Exodus 15:1 MEANING

Exodus 15:1


(1) Then sang Moses and the children of Israel.--With his usual modesty, Moses does not say that he composed the magnificent ode which follows; but it is scarcely conceivable that it can have had any other author. It bears a close resemblance to the Egyptian religious poetry, with which Moses--and probably no other Israelite of the time--would have been familiar from his early training; and it breathes the elevated tone of religious sentiment that was scarcely shared with Moses by any contemporary. The prophetic statements in the latter verses of the hymn have led some to assign to it a date later than Joshua; but the vagueness of these statements stands in a remarkable contrast with the definiteness and graphic power of the descriptive portion, and points to the time of Moses for the composition. The poetic genius shown in the composition is, no doubt, very considerable; but the statement that it transcends all later Hebrew poesy would not have been made by any critic whose judgment was not biased by his theories. The ode is distinguished from later similar compositions by greater simplicity in the language, and greater freedom in the rhythmical arrangement. There is the usual "parallelism of clauses," with its three varieties of "antithetic, synthetic, and synonymous;" but the regular cadence is interrupted with unusual frequency by triplet stanzas, and the parallelism is less exact than that of later times.

The ode divides itself into two portions (Exodus 15:1-12 and Exodus 15:13-18): the first retrospective, the second prospective. Part II. has no sub-divisions; but Part I. Consists of three, or perhaps we should say of four, portions. First comes the burden, or refrain (Exodus 15:1), which was repeated at the close of each sub-division by Miriam and her choir of women (Exodus 15:21). Then we have the first stanza, or strophe, reaching from Exodus 15:2 to Exodus 15:5. Next we have stanza or strophe 2, extending from Exodus 15:6 to Exodus 15:10. After this, stanza or strophe 3, comprising Exodus 15:11-12. These shorter, and as it were tentative, efforts are followed by the grand burst of prophetic song which constitutes Part II., and extends from Exodus 15:13 to Exodus 15:18, terminating with the sublime utterance, beyond which no thought of man can go, "The Lord shall reign for ever and ever."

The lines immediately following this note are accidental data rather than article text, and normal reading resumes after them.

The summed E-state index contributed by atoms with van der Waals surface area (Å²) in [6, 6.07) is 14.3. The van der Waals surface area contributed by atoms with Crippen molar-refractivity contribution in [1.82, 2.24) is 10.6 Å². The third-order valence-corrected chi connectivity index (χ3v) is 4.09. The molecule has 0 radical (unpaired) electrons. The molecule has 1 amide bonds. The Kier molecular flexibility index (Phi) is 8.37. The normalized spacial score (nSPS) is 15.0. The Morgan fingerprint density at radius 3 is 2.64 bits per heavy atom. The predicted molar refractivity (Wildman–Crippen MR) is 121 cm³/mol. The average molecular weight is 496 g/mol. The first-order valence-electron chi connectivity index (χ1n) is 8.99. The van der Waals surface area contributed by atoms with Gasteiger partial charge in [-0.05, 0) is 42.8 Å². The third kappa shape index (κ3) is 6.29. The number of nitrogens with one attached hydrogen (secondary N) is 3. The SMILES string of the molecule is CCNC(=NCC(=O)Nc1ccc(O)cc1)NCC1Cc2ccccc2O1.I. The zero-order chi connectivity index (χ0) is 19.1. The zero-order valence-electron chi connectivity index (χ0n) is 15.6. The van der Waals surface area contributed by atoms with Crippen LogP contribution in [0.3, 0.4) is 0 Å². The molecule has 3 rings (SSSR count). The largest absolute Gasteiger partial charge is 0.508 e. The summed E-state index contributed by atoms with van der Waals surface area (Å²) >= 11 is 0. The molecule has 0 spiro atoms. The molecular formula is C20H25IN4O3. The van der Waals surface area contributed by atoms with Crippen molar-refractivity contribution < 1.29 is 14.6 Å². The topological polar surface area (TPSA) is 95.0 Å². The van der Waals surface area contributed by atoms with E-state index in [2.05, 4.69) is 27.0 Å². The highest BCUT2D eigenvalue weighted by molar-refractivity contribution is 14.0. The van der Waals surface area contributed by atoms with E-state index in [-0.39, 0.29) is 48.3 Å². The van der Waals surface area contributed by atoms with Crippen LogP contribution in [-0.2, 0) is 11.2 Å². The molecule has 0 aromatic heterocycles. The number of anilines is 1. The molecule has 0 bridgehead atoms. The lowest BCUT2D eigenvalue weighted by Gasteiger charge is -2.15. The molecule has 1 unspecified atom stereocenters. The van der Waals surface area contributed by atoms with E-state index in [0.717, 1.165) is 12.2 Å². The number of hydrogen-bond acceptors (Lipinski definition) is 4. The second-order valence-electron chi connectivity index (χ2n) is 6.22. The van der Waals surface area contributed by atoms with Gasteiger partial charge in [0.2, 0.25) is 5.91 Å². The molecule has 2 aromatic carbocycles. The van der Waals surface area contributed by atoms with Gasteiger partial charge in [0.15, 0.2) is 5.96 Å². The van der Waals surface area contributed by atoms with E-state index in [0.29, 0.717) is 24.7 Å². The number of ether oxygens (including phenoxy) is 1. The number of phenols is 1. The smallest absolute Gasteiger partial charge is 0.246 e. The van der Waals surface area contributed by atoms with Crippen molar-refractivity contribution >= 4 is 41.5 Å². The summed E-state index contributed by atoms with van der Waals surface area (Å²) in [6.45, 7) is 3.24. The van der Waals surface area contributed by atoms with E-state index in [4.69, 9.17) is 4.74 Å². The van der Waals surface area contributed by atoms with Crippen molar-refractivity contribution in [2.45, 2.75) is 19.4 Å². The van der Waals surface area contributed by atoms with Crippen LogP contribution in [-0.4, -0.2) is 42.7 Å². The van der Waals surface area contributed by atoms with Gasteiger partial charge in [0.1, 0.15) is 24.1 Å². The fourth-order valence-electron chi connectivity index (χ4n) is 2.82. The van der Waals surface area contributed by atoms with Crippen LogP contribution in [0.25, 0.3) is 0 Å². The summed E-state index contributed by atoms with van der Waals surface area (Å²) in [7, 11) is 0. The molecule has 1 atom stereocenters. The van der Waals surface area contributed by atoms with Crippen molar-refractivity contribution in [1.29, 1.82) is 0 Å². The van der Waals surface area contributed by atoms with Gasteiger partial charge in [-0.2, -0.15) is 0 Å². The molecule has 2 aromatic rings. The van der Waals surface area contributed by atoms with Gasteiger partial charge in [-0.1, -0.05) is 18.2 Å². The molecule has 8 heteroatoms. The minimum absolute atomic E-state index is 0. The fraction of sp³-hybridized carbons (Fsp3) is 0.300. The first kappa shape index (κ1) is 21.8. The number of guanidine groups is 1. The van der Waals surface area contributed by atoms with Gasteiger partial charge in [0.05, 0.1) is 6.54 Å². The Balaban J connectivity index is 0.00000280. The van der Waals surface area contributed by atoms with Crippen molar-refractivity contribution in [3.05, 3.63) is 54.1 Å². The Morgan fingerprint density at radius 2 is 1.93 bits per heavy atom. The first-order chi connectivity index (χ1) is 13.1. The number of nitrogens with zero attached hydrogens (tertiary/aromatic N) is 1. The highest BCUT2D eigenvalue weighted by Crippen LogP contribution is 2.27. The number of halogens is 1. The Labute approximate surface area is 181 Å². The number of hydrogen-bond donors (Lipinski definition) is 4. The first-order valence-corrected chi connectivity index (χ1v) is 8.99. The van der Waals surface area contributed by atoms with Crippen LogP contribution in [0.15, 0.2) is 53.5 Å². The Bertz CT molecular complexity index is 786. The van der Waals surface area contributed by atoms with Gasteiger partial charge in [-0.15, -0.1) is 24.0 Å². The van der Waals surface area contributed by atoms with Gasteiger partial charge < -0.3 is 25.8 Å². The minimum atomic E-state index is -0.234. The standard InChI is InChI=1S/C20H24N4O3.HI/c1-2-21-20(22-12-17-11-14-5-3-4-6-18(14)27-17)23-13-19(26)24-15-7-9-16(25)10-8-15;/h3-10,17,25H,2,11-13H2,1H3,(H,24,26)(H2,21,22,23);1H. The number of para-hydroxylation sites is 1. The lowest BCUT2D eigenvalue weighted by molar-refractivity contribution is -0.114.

I will sing.--It may convey to the ordinary reader some idea of the rhythm of the ode to transcribe into Roman characters and accentuate this opening passage, which is as follows :--

Ashirah layhovah ki gah gaah,

Sus v'rokebo ramah bayyam.

He hath triumphed gloriously.--Heb., he hath glorified himself gloriously (??????? ??????????, LXX.). The main idea implied in the verb gaah is exaltation.

Verses 1-21 - THE SONG OF MOSES. Full of gratitude, joy, and happiness - burning with a desire to vent in devotional utterance of the most fitting kind, his intense and almost ecstatic feelings, Moses, who to his other extraordinary powers, added the sublime gift of poesy, composed, shortly after the passage, a hymn of praise, and sang it with a chorus of the people as a thanksgiving to the Almighty. The hymn itself is generally allowed to be one of transcendent beauty. Deriving probably the general outline of its form and character of its rhythm from the Egyptian poetry of the time, with which Moses had been familiar from his youth, it embodies ideas purely Hebrew, and remarkable for grandeur, simplicity, and depth. Naturally, as being the first outburst of the poetical genius of the nation, and also connected with the very commencement of the national life, it exerted the most important formative influence upon the later Hebrew poetic style, furnishing a pattern to the later lyric poets, from which they but rarely deviated. The "parallelism of the members," which from the middle of the Last century has been acknowledged to be the only real rhythmical law of Hebrew poetry, with its three forms of "synonymous, antithetic, and synthetic (or verbal) parallelism" is here found almost us distinctly marked as in any of the later compositions. At the same time, a greater lyrical freedom is observable than was afterwards practised. The song divides itself primarily into two parts: - the first (vers. 1-12) retrospective, celebrating the recent deliverance; the second (vers. 13-18) prospective, describing the effects that would flow from the deliverance in future time. The verbs indeed of the second part are at first grammatical preterites; but (as Kalisch observes) they are "according to the sense, futures" - their past form denoting only that the prophet sees the events revealed to him as though they were already accomplished. Hence, after a time, he slides into the future (ver. 16). The second part is continuous, and has no marked break: the first sub-divides into three unequal portions, each commencing with an address to Jehovah, and each terminating with a statement of the great fact, that the Egyptians were swallowed up. These three portions are: